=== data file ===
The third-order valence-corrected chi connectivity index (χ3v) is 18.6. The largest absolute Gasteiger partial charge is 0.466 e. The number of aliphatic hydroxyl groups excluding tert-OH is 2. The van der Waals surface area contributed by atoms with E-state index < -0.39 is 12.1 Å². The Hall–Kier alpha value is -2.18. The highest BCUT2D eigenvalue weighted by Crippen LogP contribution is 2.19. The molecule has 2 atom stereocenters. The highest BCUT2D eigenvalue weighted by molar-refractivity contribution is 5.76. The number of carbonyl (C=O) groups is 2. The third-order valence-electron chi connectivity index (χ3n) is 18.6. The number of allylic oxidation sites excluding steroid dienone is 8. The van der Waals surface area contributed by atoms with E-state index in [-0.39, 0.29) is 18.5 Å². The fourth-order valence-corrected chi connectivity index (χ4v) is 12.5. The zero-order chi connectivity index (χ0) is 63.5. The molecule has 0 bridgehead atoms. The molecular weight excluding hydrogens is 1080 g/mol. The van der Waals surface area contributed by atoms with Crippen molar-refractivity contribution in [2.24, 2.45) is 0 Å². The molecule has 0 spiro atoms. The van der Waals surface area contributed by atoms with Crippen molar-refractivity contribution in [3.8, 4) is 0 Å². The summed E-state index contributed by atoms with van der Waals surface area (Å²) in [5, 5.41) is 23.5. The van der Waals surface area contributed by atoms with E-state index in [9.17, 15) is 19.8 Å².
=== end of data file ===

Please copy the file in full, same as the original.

The third-order valence-corrected chi connectivity index (χ3v) is 18.6. The largest absolute Gasteiger partial charge is 0.466 e. The number of aliphatic hydroxyl groups excluding tert-OH is 2. The van der Waals surface area contributed by atoms with E-state index < -0.39 is 12.1 Å². The Hall–Kier alpha value is -2.18. The highest BCUT2D eigenvalue weighted by Crippen LogP contribution is 2.19. The molecule has 2 atom stereocenters. The highest BCUT2D eigenvalue weighted by molar-refractivity contribution is 5.76. The number of carbonyl (C=O) groups is 2. The third-order valence-electron chi connectivity index (χ3n) is 18.6. The number of allylic oxidation sites excluding steroid dienone is 8. The van der Waals surface area contributed by atoms with E-state index in [-0.39, 0.29) is 18.5 Å². The fourth-order valence-corrected chi connectivity index (χ4v) is 12.5. The zero-order chi connectivity index (χ0) is 63.5. The molecule has 0 bridgehead atoms. The molecular weight excluding hydrogens is 1080 g/mol. The van der Waals surface area contributed by atoms with Crippen molar-refractivity contribution in [2.24, 2.45) is 0 Å². The molecule has 0 spiro atoms. The van der Waals surface area contributed by atoms with Crippen molar-refractivity contribution in [3.8, 4) is 0 Å². The summed E-state index contributed by atoms with van der Waals surface area (Å²) in [5, 5.41) is 23.5. The van der Waals surface area contributed by atoms with E-state index in [9.17, 15) is 19.8 Å².